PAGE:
With POD technology, print isn't that much more expensive include. There isn't the problem of print runs and warehousing investments, but ISBNs and costs to register/renew yearly for distribution through Baker and Taylor and/or Ingram via Lightning Source for example. The cost per book printed is higher with POD than offset print runs, which can make it difficult to compete price-wise.

    But the point is, there is a financial risk. In addition, if a publisher gets a reputation for putting out crap, it can adversely affect sales all their titles. If a publisher puts out solid works, it can positively impact sales. Sure, many readers don't pay attention to publisher, but some do. And if someone buys a real turkey, that reader will remember it, and maybe details about it--the author at least, if not the publisher.
     
  11. Cowboy
    Offline

    Cowboy New Member

    Joined:
    Jul 5, 2012
    Messages:
    7
    Likes Received:
    0
    If it's just ebook then why not self publish?
     
  12. HorusEye
    Offline

    HorusEye Contributing Member Contributor

    Joined:
    Jul 25, 2009
    Messages:
    1,215
    Likes Received:
    48
    Location:
    Denmark
    I was thinking the same thing. Going through a publisher with an e-book is kinda like going to the postoffice buying a stamp for sending an e-mail.
     
  13. B93
    Offline

    B93 Active Member

    Joined:
    Jul 23, 2012
    Messages:
    297
    Likes Received:
    32
    Change it so the 3 years starts when the contract is signed, not when they (might) get around to publishing your first story, and only if there is something in common with the present story. If you write in more than one genre, you don't want to be waiting forever for their refusal of something unrelated to their market (if they have a market, which has been called into question by others).

    Does this small outfit get ISBN numbers for you?
     
  14. Morkonan
    Offline

    Morkonan Senior Member

    Joined:
    Jul 18, 2012
    Messages:
    101
    Likes Received:
    7
    I agree.

    However, the publisher may have some agreements with e-booksellers. Front-page spots, spotlight marketing, search-engine teasers, etc.. I would suggest reviewing exactly what the publisher is going to provide in the way of additional marketing services and what they are going to guarrantee you that relies on their existing agreements with e-booksellers and internet advertising.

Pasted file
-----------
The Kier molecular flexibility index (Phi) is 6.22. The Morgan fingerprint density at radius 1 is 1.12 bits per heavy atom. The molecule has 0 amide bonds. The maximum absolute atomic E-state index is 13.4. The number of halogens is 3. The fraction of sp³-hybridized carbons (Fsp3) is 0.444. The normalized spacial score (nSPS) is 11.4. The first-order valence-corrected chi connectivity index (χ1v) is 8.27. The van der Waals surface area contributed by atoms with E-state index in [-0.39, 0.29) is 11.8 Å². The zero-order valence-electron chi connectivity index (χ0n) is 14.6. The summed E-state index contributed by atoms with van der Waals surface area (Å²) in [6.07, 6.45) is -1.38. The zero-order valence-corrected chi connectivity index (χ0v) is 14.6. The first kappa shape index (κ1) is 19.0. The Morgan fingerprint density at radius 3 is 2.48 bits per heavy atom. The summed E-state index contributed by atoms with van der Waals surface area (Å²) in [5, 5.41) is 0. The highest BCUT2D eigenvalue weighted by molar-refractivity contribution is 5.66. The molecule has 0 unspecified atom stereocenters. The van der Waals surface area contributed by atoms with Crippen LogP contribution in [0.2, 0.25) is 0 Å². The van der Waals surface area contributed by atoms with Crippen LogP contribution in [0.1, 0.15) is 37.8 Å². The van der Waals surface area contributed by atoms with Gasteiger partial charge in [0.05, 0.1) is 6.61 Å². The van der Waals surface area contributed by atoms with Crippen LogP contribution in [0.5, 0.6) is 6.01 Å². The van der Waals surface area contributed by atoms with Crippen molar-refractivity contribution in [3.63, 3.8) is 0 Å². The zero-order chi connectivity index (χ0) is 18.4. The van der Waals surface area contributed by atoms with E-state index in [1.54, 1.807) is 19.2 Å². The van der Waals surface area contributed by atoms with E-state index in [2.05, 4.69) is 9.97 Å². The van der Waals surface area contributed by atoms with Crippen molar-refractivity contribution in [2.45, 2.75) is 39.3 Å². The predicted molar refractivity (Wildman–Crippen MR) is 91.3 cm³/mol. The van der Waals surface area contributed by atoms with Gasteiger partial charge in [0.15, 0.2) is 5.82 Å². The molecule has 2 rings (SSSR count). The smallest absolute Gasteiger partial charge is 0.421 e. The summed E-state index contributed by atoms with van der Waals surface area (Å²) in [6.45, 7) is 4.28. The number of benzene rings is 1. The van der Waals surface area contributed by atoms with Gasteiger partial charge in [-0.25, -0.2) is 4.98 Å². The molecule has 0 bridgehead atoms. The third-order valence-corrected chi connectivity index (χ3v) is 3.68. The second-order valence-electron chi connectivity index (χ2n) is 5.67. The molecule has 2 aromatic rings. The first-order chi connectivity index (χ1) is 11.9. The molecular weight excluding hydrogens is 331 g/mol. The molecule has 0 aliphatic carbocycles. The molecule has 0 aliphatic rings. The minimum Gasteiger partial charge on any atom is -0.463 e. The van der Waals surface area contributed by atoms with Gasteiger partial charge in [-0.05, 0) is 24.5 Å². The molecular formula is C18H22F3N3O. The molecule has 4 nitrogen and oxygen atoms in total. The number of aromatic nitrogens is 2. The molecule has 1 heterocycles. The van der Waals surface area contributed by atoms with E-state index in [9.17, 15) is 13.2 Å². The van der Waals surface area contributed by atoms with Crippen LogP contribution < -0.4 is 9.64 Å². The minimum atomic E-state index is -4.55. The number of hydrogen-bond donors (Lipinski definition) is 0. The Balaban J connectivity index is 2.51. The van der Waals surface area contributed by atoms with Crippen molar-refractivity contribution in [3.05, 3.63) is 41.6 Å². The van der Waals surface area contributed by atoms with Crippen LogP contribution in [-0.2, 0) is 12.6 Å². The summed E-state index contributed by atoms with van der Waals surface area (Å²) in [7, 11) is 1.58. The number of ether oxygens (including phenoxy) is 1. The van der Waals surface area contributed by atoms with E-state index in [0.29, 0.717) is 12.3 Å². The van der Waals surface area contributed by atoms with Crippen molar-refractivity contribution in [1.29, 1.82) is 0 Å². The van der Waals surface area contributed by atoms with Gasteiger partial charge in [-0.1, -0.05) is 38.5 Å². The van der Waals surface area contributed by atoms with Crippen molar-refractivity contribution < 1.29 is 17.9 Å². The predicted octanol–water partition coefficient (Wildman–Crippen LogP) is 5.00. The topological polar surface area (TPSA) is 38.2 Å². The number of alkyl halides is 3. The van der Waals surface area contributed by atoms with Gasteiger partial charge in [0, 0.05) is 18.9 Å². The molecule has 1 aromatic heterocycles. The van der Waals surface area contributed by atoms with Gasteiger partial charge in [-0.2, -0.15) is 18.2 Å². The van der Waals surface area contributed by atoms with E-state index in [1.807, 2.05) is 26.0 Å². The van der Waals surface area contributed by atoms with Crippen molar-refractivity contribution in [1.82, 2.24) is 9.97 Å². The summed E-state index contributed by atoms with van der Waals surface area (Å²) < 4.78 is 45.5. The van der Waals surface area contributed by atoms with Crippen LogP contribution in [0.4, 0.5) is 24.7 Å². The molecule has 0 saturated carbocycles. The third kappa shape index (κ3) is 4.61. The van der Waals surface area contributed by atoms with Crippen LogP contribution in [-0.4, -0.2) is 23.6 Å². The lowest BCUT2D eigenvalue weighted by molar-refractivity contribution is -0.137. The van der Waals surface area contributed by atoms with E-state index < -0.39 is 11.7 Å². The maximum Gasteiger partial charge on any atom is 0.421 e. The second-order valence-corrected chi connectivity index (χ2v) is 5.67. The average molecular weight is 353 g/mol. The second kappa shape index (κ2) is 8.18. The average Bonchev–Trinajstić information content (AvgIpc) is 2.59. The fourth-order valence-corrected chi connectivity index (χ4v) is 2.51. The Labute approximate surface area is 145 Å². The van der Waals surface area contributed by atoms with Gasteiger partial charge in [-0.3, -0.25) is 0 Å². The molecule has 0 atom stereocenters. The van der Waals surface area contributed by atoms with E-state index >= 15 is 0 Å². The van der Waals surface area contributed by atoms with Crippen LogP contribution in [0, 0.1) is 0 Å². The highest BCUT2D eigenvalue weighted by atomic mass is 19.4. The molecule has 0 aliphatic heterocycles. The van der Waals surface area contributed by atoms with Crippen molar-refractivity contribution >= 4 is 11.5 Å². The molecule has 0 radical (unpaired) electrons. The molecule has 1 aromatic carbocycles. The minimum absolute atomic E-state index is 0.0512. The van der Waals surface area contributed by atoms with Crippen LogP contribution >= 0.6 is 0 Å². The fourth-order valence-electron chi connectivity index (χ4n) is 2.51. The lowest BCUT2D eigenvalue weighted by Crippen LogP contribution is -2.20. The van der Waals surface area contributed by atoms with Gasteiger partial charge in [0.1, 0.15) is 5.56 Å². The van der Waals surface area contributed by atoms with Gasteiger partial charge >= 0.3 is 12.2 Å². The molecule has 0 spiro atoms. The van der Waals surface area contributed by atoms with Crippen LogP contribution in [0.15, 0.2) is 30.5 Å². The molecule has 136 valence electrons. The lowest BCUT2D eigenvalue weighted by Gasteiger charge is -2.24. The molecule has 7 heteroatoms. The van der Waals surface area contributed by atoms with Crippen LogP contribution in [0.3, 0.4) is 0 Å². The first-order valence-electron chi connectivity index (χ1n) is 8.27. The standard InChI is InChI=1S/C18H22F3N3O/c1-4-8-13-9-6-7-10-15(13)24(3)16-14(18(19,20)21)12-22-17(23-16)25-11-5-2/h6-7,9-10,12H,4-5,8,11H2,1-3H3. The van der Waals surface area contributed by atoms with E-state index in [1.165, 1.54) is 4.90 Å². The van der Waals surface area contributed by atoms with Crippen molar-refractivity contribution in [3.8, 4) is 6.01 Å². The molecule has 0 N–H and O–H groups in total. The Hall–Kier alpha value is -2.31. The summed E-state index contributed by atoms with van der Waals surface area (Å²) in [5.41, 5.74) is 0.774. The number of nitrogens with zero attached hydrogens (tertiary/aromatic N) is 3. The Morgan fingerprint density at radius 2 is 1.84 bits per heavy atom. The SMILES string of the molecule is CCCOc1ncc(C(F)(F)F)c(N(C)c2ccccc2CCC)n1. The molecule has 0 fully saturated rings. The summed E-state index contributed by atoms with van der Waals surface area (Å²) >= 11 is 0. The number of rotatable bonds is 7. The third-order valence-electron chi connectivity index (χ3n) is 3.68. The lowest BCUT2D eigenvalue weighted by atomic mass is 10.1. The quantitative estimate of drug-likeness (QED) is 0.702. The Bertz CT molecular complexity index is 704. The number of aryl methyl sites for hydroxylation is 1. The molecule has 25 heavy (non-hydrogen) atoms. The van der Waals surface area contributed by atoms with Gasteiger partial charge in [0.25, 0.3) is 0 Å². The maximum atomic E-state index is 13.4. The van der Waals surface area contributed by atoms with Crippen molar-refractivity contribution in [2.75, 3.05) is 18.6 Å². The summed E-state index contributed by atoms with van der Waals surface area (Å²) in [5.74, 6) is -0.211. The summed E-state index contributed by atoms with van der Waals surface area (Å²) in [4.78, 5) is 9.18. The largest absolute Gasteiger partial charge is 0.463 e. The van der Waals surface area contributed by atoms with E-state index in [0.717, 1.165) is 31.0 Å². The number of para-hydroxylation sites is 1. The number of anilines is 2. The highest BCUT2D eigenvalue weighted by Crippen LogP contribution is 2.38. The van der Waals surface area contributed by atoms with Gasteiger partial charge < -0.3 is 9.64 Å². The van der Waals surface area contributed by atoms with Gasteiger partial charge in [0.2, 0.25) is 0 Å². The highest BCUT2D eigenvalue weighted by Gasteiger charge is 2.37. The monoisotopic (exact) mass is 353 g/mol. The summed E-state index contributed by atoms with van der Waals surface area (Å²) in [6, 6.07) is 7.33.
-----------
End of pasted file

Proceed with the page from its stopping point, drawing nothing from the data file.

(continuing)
What is it that they have access to that you, as a potential self-publisher, would not? If the answer becomes shorter and shorter each time you review their capabilities, you may wish to consider another publisher or even self-publishing.

    However, and this is a consideration along an entirely different avenue, you have to weigh your decision with the future advantages offered to you by accepting this contract. The foremost of those are - You can say that you have been published! That, alone, could help you get exposure and lend your future query letters more credibility in terms of implied performance. If an editor sees that you have already been published, it means that someone has already seen your previous work and it was worth paying money for. That implies that your submitted work may also be worth paying money for... It's something you should consider in that light. After all, if you can write one book or a series and someone thinks it's good enough to pay for, you can probably write three.
     
  15. tundrawolf
    Offline

    tundrawolf New Member

    Joined:
    Jul 26, 2012
    Messages:
    1
    Likes Received:
    0
    Well, let's say you have a novel, and it falls under the ROFR clause. If they like it and want to print it, but they want to give you .000001% of the profits, can't you just refuse their offer and go to someone else? Or it doesn't work that way?
     
  16. B93
    Offline

    B93 Active Member

    Joined:
    Jul 23, 2012
    Messages:
    297
    Likes Received:
    32
    ROFR means they call the shots, not you. You should insist on knowing ahead of time how the rate would be set (maybe not the actual number, but the process) for follow-on works.
     

Share This Page